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et Danai proles, Veneris quod numina laesit,
in cava Lethaeas dolia portat aquas.
optavit lentas et mihi militias.
adsideat custos sedula semper anus.
deducat plena stamina longa colu.
paullatim somno fessa remittat opus.
sed videar caelo missus adesse tibi.
obvia nudato, Delia, curre pede.
86. colu M colo OP. nunc A.
87. at P ac 0. 89. tunc 0 tum w.
91. tunc GV
cavata = perfo- indicates perhaps that this elegy rated'; cf. Ovid, A. A. 1, 432 : was written in the fall of the elapsusque cava fingitur aure year. lapis ; Met. 12, 130 : parmam 87. at = ac.
Tibullus is pargladio galeamque cavari cernit. ticular not to use ac before a pala
81. quicumque : a comprehen- tal; cf. Haupt, Opusc. I, 109; cf. sive term for potential or actual v. 63, n. puella : the collective rivals.
use for pivellae ; cf. Lachmann on 83. tu: the same as meos amores Prop. 3; 3, 29. in v. 81, i.e. Delia.
go. caelo: Tibullus uses the 84. anus : either Delia's mother preposition in a similar phrase in (cf. I, 6, 57–66) or nurse (cf. 4, 13, 13 Prop. 4, 3, 41). For the picture 92. nudato: Delia, surprised at cf. Ter. Haut. 275 sqq.
her quiet evening's work, not only 85. fabellas referat: the older will leave her hair unconfined, but woman is to “spin yarns' to the also will not even stop to put on maidens while they all spin yarn, her sandals as she runs to meet her — their evening's task. Cf. the lover. It is clear from this idyllic story of Lucretia's occupation in picture of Delia's modest home Livy, 1, 57, 9. — lucerna : the fact life that she was not a married that lights were necessary so early woman.
hoc precor, hunc illum nobis Aurora nitentem
Luciferum roseis candida portet equis.
Hunc cecinere diem Parcae fatalia nentes
stamina non ulli dissoluenda deo;
93. hunc: “such as this.' 23-42: Egypt! 'Tis to thee, illum . . . Luciferum : that happy father Nile, and to thee, great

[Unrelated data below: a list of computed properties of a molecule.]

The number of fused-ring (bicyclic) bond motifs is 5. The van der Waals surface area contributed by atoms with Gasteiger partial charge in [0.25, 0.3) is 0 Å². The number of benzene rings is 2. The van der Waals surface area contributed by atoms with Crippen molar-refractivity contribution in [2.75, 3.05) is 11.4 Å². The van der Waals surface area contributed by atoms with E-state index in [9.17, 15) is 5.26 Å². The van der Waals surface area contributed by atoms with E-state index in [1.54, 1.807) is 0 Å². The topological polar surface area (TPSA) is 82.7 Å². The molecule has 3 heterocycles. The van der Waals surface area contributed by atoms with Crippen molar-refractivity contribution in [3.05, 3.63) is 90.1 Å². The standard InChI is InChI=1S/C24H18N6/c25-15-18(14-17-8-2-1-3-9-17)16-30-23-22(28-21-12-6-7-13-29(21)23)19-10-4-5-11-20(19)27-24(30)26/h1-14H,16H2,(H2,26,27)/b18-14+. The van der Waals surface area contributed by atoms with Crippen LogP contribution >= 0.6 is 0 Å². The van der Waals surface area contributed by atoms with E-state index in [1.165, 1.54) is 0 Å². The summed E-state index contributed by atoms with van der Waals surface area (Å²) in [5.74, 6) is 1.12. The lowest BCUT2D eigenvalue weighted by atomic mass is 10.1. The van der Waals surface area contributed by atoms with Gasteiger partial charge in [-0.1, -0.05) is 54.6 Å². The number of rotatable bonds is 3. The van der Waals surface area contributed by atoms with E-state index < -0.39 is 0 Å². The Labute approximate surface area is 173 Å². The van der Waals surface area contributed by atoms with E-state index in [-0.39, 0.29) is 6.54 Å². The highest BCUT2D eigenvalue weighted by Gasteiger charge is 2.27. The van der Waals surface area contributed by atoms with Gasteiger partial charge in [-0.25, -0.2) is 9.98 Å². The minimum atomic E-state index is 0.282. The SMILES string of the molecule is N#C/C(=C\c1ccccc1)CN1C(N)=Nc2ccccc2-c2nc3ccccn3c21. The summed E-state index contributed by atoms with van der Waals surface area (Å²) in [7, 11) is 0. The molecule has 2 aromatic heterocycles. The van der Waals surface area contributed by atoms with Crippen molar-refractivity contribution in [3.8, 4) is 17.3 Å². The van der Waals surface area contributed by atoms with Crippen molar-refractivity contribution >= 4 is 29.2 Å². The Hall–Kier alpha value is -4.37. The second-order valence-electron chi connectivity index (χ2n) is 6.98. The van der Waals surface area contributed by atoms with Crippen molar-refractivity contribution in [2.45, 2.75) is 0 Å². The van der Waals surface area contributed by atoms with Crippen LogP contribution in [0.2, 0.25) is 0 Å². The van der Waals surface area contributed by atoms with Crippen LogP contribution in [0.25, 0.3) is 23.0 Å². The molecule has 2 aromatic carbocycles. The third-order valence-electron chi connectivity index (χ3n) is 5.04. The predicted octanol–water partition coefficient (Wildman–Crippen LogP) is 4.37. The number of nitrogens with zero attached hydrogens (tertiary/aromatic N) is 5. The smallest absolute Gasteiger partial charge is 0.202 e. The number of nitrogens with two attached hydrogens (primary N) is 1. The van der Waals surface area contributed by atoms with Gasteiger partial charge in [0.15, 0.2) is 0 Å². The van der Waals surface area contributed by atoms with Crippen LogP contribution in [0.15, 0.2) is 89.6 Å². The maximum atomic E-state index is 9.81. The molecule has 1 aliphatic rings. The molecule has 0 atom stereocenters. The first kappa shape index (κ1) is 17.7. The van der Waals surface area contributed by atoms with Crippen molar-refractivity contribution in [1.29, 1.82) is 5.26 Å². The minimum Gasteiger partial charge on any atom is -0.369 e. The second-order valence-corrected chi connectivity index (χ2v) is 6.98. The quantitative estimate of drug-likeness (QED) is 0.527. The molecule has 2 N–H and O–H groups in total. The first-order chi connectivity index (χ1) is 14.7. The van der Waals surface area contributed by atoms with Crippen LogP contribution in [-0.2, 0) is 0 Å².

Osiris, that she owes her preëmi
nence in agriculture, especially in I, 7
the fruit of the vine, which gladdens After Messalla's brief but vic- the heart of man and drives dull torious campaign in Aquitania, care away:
43-54: Yea, Osiris, probably in B C. 31, he was sum- thou lovest the festal day, with moned by Augustus to help settle
dance and song
and beauty. affairs in the East (cf. 1, 3, Intr.), Come then, and join in the celeand his triumph over the Aquitani bration of this glad natal day! was therefore delayed until his Come thou, Genius of the day, return to Rome in B.C. 27, when and let me offer thee appropriate it was celebrated on Sept. 25. offerings! 55-64: And, Messalla, His birthday occurring a few days may thy sons live to emulate thy thereafter, he received from Ti- deeds and bring honor to thy bullus for the occasion this con- declining years!
Let not gratulatory poem. Belling (Un- forget thy blessings conferred upon tersuchung, pp. 174-175) has them ! And may this day many collected an interesting series of times return, with ever-increasing parallelisms from Vergil's Georgics. joy!'
1-12: · The Fates decreed that 1. Hunc ... diem: Messalla's this should be the birthday of one birthday.
Parcae : the three siswho should subdue proud Aqui- ters, Clotho ( spinner '), Lachesis tania. That has come true, Mes- (* allotter '), and Atropos (“ inevitsalla; the Romans have seen thy able '). — nentes : the fates triumph ; I was a witness of thy sang as they spun before the birth glorious deeds, as were the ocean, of Pollio's son in Verg. Ec. 4, 46– strange rivers, and people. 13- 47 : 'talia saecla,' suis dixerunt, 22: Witnesses, too, of thy victo- 'currite' fusis concordes stabili rious progress are such eastern fatorum numine Parcae. In Cat. lands as Cilicia, Syria, and Egypt. 64, 323 sqq the prophecy is uttered
hunc fore, Aquitanas posset qui fundere gentes,
quem tremeret forti milite victus Atax. evenere: novos pubes Romana triumphos
vidit et evinctos bracchia capta duces : at te victrices lauros, Messalla, gerentem
portabat niveis currus eburnus equis. non sine me est tibi partus honos: Tarbella Pyrene
7. 8. niveis w nitidis 0.
9. Tarbella Scaliger tua bella 0.
at the wedding of the father and account of the victorious progress mother, with the oft-recurring re- of Messalla to the limits of Aquifrain, ócurrite ducentes subtegmina,
As the Atax was currite, fusi.' In Tib. 4, 5, 3, the directly in the line of march from Parcae are represented as singing
the Province' to Aquitania, very the fates at the time of birth : te likely it was the scene of the first nascente novum Parcae cecinere conflict between the armies. puellis servitium.
In this case 5. evenere : i.e. the predictions the time is undefined. Ovid of the preceding verses. — triseems to have had this passage in umphos : like lauros (v.7), merely mind when he wrote (Trist. 5, 3, a poetic plural. Cf. 2, 5, 117. 25), scilicet hani legem nentes fata- 6. capta : by hypallage for caplia Parcae stamina bis genito bis tos. - duces : among the features cecinere tibi.